CHAMPAIGN – Contrary to popular belief, women's soccer has been alive and kicking at the University of Illinois for years.
It's just that no one noticed until now.
"The eye's on you more than it was before," said Amy Bessette, who played goalie on one of America's top club soccer teams last year. "We didn't have media day for club. We didn't have to get our pictures taken. You've got to be more of a role model now because people are watching.
"There's just a lot more pressure."
A step up in class will bring with it increased attention this fall for Bessette and the other club leftovers who'll help Illinois make the move to Division I this fall.
But unless a few of Pele's little sisters show up in the next few weeks, the Illini will likely take a step down in success.
Illinois reached the Final Four on the club level last year, a feat no one's talking about repeating in Division I come November.
These things take time, you know.
"You just can't get it all in one year," said Michigan coach Debbie Belkin, who found that out the hard way three years ago. "We all have good schools to sell, and we all have the support in the Big Ten, but we all can't win from Day 1. I learned you have to be patient."
A lesson for Illinois and Iowa, the newest members of the Big Ten women's soccer club. Both will kick off their Division I programs early next month. Both could have it tough playing catchup in a conference with eight established programs.
"I think it will be four or five years," Indiana coach Joe Kelly said.
New Illinois coach Jillian Ellis was hoping for something a little sooner.
"I have a three-year contract, so I hope it's a three-year plan," said Ellis, who'll turn 31 next month.
The Ellis Plan:
1997 – Earn a spot in the eight-team Big Ten tournament at Minneapolis, lay down the foundation and mop up in recruiting.
"I don't think we're looking at wins and losses too much the first year," said sophomore Kelly Buszkiewicz, who followed Ellis to C-U from Virginia.
"I think right now we're concentrating more on being competitive," defender Laura Land said.
That said ...
"I don't want us to be a doormat," Ellis said. "For us to make the Big Ten tournament would be a great accomplishment."
Cracking the top eight in a 10-team league could be harder than it sounds.
"There are many of us that can compete with a North Carolina or a Notre Dame right now," Belkin said, referring to the Division I elite.
Five Big Ten clubs made it to the NCAA tournament last year. Seventh-place Indiana was one of them, coming out of nowhere to win the Big Ten tournament.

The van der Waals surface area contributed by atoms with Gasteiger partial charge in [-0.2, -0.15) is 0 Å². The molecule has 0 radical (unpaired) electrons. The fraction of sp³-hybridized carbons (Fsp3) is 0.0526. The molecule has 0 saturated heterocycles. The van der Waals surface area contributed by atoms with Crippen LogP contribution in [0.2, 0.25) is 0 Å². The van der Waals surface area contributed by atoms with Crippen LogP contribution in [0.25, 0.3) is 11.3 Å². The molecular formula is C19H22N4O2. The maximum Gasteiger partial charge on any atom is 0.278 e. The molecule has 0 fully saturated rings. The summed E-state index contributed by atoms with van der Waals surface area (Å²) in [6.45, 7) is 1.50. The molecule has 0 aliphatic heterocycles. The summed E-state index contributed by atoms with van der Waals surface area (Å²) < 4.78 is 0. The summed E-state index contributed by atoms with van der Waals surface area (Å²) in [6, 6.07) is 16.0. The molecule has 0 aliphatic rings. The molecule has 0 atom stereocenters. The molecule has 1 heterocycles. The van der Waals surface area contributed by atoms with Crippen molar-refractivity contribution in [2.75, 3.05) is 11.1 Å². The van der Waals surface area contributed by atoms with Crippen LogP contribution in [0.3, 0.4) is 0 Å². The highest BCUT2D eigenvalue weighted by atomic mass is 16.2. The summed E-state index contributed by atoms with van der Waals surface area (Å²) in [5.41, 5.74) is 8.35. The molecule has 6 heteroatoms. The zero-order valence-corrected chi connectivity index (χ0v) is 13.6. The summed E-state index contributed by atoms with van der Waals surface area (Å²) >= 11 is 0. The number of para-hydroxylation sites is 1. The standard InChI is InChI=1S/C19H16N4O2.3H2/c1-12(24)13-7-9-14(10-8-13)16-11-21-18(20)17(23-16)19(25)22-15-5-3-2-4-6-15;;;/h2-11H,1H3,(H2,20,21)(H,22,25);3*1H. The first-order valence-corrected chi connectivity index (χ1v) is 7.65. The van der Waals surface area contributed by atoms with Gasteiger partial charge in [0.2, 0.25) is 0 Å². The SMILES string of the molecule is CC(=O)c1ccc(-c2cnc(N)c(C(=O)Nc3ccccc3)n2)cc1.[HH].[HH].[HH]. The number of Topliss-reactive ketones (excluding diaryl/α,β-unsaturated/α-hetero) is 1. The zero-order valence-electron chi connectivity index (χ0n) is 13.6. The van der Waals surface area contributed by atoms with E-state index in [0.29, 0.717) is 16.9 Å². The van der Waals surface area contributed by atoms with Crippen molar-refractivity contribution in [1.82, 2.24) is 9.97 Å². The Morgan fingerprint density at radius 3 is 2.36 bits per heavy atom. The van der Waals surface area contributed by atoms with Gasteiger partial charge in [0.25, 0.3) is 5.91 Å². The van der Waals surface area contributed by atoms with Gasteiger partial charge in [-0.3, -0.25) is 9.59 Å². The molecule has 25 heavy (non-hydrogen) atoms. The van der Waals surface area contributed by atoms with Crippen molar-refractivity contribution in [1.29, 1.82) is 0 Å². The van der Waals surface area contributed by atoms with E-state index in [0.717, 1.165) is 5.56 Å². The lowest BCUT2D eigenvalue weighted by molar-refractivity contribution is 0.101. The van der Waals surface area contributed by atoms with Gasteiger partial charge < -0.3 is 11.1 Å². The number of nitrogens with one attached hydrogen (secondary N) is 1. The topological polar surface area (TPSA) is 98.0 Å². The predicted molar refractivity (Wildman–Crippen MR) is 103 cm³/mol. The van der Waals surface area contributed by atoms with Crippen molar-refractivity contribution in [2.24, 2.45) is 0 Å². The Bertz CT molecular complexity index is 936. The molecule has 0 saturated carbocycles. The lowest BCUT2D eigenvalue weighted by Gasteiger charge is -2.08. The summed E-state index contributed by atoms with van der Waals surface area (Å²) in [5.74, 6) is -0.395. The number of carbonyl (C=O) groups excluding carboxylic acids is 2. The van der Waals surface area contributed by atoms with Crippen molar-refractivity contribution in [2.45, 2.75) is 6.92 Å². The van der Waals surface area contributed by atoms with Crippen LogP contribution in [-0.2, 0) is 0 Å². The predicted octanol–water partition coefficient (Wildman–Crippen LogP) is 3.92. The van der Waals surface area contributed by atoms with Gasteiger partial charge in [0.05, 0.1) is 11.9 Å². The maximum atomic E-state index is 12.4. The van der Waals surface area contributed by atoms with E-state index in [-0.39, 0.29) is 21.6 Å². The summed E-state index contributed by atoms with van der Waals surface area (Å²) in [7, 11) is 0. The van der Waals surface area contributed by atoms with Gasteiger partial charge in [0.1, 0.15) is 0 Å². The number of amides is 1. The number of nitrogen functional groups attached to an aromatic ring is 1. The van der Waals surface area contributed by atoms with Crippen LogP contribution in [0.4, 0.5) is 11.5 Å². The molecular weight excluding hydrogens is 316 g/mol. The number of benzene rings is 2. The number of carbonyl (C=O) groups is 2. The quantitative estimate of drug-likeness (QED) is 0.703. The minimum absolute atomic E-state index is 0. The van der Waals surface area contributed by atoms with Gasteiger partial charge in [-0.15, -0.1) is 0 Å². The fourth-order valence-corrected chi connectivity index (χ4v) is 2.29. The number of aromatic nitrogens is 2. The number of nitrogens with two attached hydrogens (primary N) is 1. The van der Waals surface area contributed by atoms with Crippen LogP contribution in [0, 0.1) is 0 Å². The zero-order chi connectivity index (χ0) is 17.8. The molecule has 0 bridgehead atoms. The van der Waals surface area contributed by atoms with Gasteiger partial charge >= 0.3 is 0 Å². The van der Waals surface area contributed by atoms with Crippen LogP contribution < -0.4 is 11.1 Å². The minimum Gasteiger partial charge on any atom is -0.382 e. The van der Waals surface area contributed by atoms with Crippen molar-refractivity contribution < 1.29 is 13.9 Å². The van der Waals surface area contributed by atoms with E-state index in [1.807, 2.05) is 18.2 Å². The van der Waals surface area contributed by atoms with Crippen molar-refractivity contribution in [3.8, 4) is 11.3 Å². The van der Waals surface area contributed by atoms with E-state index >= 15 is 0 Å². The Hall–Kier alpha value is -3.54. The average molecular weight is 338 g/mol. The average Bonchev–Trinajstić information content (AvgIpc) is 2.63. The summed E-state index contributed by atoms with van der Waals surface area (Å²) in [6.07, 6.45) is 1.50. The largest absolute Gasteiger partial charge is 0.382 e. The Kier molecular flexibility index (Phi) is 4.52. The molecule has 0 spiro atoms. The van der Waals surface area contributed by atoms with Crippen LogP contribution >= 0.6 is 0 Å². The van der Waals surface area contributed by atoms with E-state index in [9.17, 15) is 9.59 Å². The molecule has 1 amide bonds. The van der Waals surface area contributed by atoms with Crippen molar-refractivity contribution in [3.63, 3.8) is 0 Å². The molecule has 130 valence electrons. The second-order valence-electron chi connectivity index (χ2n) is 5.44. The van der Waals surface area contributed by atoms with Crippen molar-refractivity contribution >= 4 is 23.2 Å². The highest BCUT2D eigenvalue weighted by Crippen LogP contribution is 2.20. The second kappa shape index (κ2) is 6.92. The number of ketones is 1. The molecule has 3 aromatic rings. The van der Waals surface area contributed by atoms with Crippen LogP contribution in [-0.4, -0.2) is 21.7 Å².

"The Big Ten was thinking of going to a six-team tournament this year, but the coaches convinced them not to," Kelly said. "There are eight teams that could win the tournament. Since it started three years ago, no one's blown anyone out.
"I think, from top to bottom, it's the toughest conference in the country."
Wisconsin and Michigan State are the grandmothers of the league, the Badgers fielding a team in 1981 and the Spartans starting up five years later. Indiana, Minnesota and Ohio State joined them in 1993, and Michigan, Northwestern and Penn State came a year after that.
One thing they've all got that Illinois doesn't: seniors.
"You can't coach that," Kelly said.
1998 – Earn a spot in the 32-team NCAA tournament.
Her buddy at Clemson did it in a year with some good recruiting, so why can't she?
"My friend at Clemson got six studs in and put her program on the map," Ellis said. "So we're going shopping."
Just a figure of speech.
To get to the postseason, she'll have to beef up the schedule and lose some of the Auroras, Quincys, Loyolas and Rhodes Colleges.
Like in basketball, strength of schedule is a critical factor the NCAA takes into account when picking its field.
Ellis' late hire had something to do with the light nonconference docket, which starts with St. Louis University on Sept. 2.
"When we came in, pretty much everybody had their schedules set," Ellis said. "That put us behind a little bit. I'm already doing a schedule for '98."
1999 – Hit the big time.
"I want to be competing for a national championship in three years," Ellis said. "It's pretty aggressive."
You can say that again.
Illinois has a lot of catching up to do – not only in the Big Ten, but also nationally. Last year, 211 schools fielded Division I teams.
The NCAA will know next month how many more schools are adding Division I programs this fall. Count on around 27, the average increase the last four years.
"Illinois and Iowa have it tougher than we did when we all came in around the same time," Kelly said.
Working in Ellis' favor are the UI's facilities. A year before her scheduled championship run, she'll be able to show recruits the Illini's spiffy new lighted field, which will be located inside the current track.
"All the support's here," Ellis said. "Schools that are willing to put the money in are going to reap the benefits."